Japan Rail Times
The
Rail Way
to Travel
2404-Sakura-Left
News

Shinkansense 101: New luggage rules from May 2020

Shinkansense 101: New luggage rules from May 2020

Shinkansense 101 is an informational series where we share the latest news, features, and tips regarding the Japanese bullet train, or the shinkansen (新幹線), which is a marvel of engineering that has made it possible for millions across the years to travel city to city with remarkable ease. To give you an idea of the speed, Tokyo can be reached from Osaka in within three hours, while the length of the whole main island of Honshu can be travelled in less than a day.

 

One common problem faced by the shinkansen, however, is the difficulty of bringing large luggage on board to their destination. Since its inception in the 1960s, the shinkansen have been favoured by the locals as a mode of transport for domestic travel, particularly for business. However, the shinkansen have seen a rise in ridership among foreign visitors in the last two decades—resulting in the lack of storage spaces for the larger luggages that tourists tend to bring a more noticeable problem than before. To futureproof the problem of tourists overcrowding the cabins with luggage, new rules will be introduced in May 2020 to deter inconveniences on the train.

  

Bringing a baggage with total dimensions of between 160cm and 250cm into the Tokaido / Sanyo / Kyushu Shinkansen requires a reservation. (Image credit: JR Times / Afiq)

 

This means that on some of the most popular shinkansen, you will only be allowed to bring a large luggage with you if you book specific seats in advance on the reserved seat cabins. If no prior reservation is made, passengers will be required to pay a fee of ¥1,000 per luaggage piece. This will also prove to be quite difficult to do during peak periods as there are very few of such seats on every shinkansen.

  

No need to fret, however, if your luggage falls within a reasonable size! Refer to our handy guide below to see if your luggages are suitable for bullet train travel:

   

(Image credit: JR Times / Afiq)

   

  • Luggages with a total Height + Width + Length (HWL) of less than 160 cm are allowed on the shinkansen.
  • Luggages with a HWL above 160 cm must be declared in advance with a reserved seat booking. A fee of ¥1,000 will be charged if brought on the train without a reservation.
  • Luggages with a HWL beyond 250 cm CANNOT be brought on board the shinkansen.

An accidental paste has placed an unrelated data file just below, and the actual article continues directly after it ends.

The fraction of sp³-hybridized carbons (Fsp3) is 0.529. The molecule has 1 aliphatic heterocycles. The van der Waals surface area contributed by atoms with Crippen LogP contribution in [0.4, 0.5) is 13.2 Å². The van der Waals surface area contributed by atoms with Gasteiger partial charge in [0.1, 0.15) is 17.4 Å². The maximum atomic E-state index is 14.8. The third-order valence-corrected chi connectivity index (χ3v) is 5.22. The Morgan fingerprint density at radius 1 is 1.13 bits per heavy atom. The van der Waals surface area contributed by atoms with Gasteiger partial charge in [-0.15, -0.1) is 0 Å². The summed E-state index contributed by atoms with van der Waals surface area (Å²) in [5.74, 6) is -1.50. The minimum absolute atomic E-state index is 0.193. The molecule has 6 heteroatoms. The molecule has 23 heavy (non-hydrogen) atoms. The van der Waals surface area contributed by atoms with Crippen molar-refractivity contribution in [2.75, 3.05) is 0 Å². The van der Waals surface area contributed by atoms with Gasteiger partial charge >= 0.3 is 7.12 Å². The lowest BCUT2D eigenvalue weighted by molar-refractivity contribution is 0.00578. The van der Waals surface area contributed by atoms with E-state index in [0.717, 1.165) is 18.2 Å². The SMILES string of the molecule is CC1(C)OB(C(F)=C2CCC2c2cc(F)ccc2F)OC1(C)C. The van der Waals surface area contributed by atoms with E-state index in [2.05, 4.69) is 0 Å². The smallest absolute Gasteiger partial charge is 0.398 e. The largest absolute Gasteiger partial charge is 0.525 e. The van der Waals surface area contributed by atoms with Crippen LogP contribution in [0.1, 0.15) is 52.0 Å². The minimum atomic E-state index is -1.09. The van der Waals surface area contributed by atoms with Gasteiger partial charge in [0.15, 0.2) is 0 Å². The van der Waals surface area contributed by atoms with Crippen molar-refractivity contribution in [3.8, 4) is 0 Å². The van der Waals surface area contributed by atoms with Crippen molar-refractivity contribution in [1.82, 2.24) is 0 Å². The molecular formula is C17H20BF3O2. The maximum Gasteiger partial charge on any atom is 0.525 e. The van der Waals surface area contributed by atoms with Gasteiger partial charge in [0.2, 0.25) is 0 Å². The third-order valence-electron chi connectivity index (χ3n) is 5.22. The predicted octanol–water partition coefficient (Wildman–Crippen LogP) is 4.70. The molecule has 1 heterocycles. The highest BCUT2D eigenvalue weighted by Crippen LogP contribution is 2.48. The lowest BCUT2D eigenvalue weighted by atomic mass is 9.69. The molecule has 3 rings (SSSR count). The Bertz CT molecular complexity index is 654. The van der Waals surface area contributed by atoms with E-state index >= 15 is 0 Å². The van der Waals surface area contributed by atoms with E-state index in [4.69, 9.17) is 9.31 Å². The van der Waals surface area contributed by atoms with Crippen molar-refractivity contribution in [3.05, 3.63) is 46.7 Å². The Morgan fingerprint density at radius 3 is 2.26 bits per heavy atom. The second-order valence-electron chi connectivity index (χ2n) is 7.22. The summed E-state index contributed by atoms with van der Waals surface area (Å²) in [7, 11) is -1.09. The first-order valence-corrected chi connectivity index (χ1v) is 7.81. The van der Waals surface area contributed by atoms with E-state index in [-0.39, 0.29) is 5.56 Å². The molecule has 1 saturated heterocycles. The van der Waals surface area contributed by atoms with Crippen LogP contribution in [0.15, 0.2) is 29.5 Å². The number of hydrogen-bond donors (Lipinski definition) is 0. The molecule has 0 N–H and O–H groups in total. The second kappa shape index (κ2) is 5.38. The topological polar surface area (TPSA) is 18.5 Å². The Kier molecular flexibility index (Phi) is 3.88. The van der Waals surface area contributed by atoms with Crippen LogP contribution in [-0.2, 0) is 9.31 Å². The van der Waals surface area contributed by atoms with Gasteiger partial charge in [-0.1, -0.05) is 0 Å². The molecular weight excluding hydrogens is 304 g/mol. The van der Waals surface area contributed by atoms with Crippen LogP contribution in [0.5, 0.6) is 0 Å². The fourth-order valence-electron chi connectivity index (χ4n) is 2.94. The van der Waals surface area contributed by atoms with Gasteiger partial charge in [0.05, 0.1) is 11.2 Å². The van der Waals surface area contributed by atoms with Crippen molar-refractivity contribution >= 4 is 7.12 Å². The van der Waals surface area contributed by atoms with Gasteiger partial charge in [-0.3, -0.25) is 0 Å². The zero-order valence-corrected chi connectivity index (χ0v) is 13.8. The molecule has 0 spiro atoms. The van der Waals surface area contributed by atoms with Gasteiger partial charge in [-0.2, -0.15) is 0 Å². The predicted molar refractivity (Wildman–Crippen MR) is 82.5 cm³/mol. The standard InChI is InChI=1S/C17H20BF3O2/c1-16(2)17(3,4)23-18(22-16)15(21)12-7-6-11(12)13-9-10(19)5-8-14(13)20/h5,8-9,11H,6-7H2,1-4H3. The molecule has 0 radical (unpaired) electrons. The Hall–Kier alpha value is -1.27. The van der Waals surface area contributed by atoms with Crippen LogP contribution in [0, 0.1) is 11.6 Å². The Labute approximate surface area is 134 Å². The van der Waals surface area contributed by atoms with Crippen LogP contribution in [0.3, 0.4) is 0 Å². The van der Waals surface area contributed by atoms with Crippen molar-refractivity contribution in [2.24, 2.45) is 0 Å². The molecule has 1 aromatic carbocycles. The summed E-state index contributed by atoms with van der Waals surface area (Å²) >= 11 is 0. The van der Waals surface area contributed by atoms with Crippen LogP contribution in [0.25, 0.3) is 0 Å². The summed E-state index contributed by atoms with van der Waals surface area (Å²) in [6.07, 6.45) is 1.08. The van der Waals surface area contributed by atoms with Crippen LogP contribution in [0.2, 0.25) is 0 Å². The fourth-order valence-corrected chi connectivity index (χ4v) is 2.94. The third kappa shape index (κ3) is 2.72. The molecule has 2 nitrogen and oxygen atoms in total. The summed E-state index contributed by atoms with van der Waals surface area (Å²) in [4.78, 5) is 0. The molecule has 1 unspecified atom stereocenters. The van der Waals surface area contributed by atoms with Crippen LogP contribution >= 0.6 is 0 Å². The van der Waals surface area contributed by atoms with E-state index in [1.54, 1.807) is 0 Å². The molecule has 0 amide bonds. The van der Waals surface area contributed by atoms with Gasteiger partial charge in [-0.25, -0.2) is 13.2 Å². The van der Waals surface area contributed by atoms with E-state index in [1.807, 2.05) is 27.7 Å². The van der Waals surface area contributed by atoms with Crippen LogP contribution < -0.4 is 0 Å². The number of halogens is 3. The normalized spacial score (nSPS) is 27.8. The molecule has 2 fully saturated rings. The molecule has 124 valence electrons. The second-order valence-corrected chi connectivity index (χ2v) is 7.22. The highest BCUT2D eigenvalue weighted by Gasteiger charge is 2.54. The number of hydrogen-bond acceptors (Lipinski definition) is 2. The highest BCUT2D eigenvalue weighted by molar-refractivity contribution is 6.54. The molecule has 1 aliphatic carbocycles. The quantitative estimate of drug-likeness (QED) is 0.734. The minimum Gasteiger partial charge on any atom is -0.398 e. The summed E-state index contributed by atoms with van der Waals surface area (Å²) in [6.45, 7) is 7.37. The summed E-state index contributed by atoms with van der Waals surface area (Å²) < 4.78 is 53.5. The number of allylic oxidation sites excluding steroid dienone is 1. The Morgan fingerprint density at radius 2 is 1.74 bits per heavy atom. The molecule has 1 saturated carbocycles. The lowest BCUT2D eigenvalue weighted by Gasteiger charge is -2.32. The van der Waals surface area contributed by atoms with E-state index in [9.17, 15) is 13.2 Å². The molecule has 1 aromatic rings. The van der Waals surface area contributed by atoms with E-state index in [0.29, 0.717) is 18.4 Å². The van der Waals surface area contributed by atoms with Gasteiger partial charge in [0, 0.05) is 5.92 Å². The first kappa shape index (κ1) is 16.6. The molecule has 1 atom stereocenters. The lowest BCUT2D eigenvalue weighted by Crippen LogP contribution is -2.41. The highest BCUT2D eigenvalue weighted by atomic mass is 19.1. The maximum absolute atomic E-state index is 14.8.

Luggage sizes can be found at the entry of all shinkansen stations, from which you would be able to check the size of your luggage. Luggage delivery services such as Takuhaibin must be used to send these luggages ahead to your destination.

 

(Image credit: JR Central)

 

As shown in the diagram above, the last 5 seats of a reserved carriage are the only one with access to the Oversized Baggage Area. We foresee that these seats can get fully-booked very quickly, so try to plan in advance and book your seats as early as possible if you know for sure that you will be bringing oversized luggages on the train.

   

Questions and Answers:

Q: How do I book seats on the shinkansen if I have a large luggage with me?

A: There are several ways to book seats for the shinkansen, the simplest method would be to do so at a Midori-no-madoguchi (みどりの窓口), otherwise known as a JR Ticket Offices, at any major JR stations within Japan. Reservations can be made up to 1 month in advance, and will incur an additional reservation fee unless a JR Pass is utilised. 

  

Q: Where can I leave my smaller carry-on bags/luggage?

A: There are overhead racks in every carraige where you can put your belongings, but be cautious with heavier bags as there are no straps or covers with which to secure them, so they may pose a potential safety hazard.

 

Q: How do I get my luggage delivered to my hotel?

A: Delivery services are available from airports, hotel concierges and many convenience stores. It can cost around ¥1,500 to ¥2,500 onwards per luggage depending on size, and depending on the area, it usually results in next-day deliveries. Popular delivery services include Takuhaibin & Luggage Free Travel.

  

Q: I’m travelling with an infant, is my stroller considered under these new rules?

A: These new baggage rules do not apply to strollers, bicycles, or musical instruments.

  

Q: What about my luggage on the unaffected train lines?

A: At the time of writing, shinkansen trains rarely have a dedicated luggage space, but the legroom is spacious enough to fit mid-sized luggage in front of your seat. There is also a small gap at the back of each carraige where you may leave your bags if you wish.

   

Q: What if you show up with a non-reserved-seat ticket and large luggage?

A: You’ll once again be asked to pay the ¥1,000 penalty, and also to upgrade to a more expensive reserved-seat ticket for an extra ¥520. Shinkansen operators are currently vague on what will happen if there are no more reserved-seat tickets left, but the assumption is that you’ll be told to wait for the next train, while keeping your fingers crossed that it has available reserved seats.

  

Still unsure about your shinkansen travels? Fret not, you can always make a trip down to JAPAN RAIL CAFE and have your burning Japan travel questions answered by our friendly Travel Communicators!

  

JAPAN RAIL CAFE
Address: 5 Wallich St, #01-19/20, Singapore 078883
Opening hours: 11am–8pm (Travel Communicator will be on duty on most weekends)

Stay tuned for the next edition of Shinkansense 101. In the meantime, why not check out some other cool shinkansen, like the worlds’ fastest art gallery?

 

Header image credit: photoAC

 

Related Articles

Share this article:
TSC-Banner
2404-Sakura-Right